As the Montrose entered the St. Lawrence River, Dew came aboard disguised as a pilot. Canada was then still a dominion within the British Empire. If Crippen, an American citizen, had sailed to the United States instead, even if he had been recognised, it would have taken extradition proceedings to bring him to trial. Kendall invited Crippen to meet the pilots as they came aboard. Dew removed his pilot’s cap and said, “Good morning, Dr Crippen. Do you know me? I’m Chief Inspector Dew from Scotland Yard.” After a pause, Crippen replied, “Thank God it’s over. The suspense has been too great. I couldn’t stand it any longer.” He then held out his wrists for the handcuffs. Crippen and Le Neve were arrested on board the Montrose on July 31rd, 1910. Crippen was returned to England on board the SS Megantic.

Dr. Cribben Arrested

Dr Hawley Harvey Crippen (right) leaving the liner “Montrose” escorted by Chief Inspector Dew.

Crippen and le Neve were tried separately at the London assizes, held at the Central Criminal Court, Old Bailey, London; Crippen’s trial took place from October 18th to 22th and Ethel le Neve’s on October 25th, 1910.

The pathologists appearing for the prosecution, including Spilsbury, could not identify the remains or even discern whether they were male or female. However, Spilsbury found a piece of skin with what he claimed to be an abdominal scar consistent with Cora’s medical history. Large quantities of the toxic compound hyoscine were found in the remains, and Crippen had bought the drug before the murder from a local chemist.

Crippen’s defence maintained that Cora had fled to America with another man named Bruce Miller and that Cora and Hawley had been living at the house since only 1905, suggesting a previous owner of the house was responsible for the placement of the remains. The defence asserted that the abdominal scar identified by pathologist Spilsbury was really just folded tissue, for among other things, it had hair follicles growing from it, something scar tissue could not have; Spilsbury noted that the sebaceous glands appeared at the ends but not in the middle of the scar.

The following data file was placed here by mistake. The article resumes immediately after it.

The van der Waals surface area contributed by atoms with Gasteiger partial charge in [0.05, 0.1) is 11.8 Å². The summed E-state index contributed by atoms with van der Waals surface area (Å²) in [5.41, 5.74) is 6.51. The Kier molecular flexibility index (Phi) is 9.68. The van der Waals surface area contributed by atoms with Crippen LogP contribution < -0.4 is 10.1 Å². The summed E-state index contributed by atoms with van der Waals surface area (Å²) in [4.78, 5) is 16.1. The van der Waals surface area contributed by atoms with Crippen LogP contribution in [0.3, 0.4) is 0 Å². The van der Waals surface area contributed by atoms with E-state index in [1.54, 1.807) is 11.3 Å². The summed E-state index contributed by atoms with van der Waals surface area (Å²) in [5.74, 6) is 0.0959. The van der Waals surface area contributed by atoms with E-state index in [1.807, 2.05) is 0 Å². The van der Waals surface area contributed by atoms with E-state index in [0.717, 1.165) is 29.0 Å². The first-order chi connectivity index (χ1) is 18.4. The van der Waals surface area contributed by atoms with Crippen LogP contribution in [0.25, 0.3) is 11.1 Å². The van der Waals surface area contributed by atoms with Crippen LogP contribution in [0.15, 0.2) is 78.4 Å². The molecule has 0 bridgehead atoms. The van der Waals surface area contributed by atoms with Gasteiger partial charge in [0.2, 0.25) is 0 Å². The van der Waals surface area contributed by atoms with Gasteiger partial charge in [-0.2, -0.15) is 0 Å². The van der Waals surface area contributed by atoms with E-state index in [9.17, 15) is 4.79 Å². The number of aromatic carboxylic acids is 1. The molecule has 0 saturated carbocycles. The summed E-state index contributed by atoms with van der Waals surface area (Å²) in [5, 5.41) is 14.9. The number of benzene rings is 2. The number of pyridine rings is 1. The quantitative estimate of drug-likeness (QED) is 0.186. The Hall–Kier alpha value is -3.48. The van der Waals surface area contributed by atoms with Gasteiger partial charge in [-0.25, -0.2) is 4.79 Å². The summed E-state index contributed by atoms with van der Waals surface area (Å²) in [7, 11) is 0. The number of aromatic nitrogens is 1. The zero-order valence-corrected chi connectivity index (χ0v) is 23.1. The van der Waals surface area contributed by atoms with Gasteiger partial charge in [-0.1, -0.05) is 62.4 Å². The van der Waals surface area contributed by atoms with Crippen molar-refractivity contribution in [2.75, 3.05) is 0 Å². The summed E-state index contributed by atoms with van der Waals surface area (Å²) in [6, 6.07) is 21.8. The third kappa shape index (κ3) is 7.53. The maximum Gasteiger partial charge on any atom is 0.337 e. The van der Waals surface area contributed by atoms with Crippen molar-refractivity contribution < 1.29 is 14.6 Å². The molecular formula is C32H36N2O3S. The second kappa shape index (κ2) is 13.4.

Ethel Le Neve Neave

Ethel “Le Neve” Neave

Other evidence presented by the prosecution included a piece of a man’s pyjama top supposedly from a pair Cora had given Crippen a year earlier. The pyjama bottoms were found in Crippen’s bedroom, but not the top. The fragment included the manufacturer’s label Jones Bros. Curlers with bleached hair consistent with Cora’s were found with the remains. Testimony from a Jones Bros. representative, the store that the pyjama top fragment came from, stated that the product was not sold prior to 1908, thus placing the date of manufacture well within the time period of when the Crippens occupied the house and when Cora gave the garment to Hawley the year before in 1909.

Throughout the proceedings and at his sentencing, Crippen showed no remorse for his wife and concern for only his lover’s reputation. After just 27 minutes of deliberations, the jury found Crippen guilty of murder. He was hanged by John Ellis, assisted by William Willis, at 9 a.m. on November 23rd, 1910 at Pentonville Prison, London.

Le Neve was charged only with being an accessory after the fact and acquitted. She emigrated to the United States on the morning of her lover’s execution. At his request, her photograph was placed in his coffin and buried with him.

“Today in History” on The Pandora Society dot com is primarily focused on Victorian and Edwardian history and does not always have a direct connection to Steampunk, Dieselpunk, or whatever punk; in fact it rarely does, but it is our hope that in sharing these historical events they might serve as some inspiration to the writers in our community to create potential alternative history stories which we look forward to reading 🙂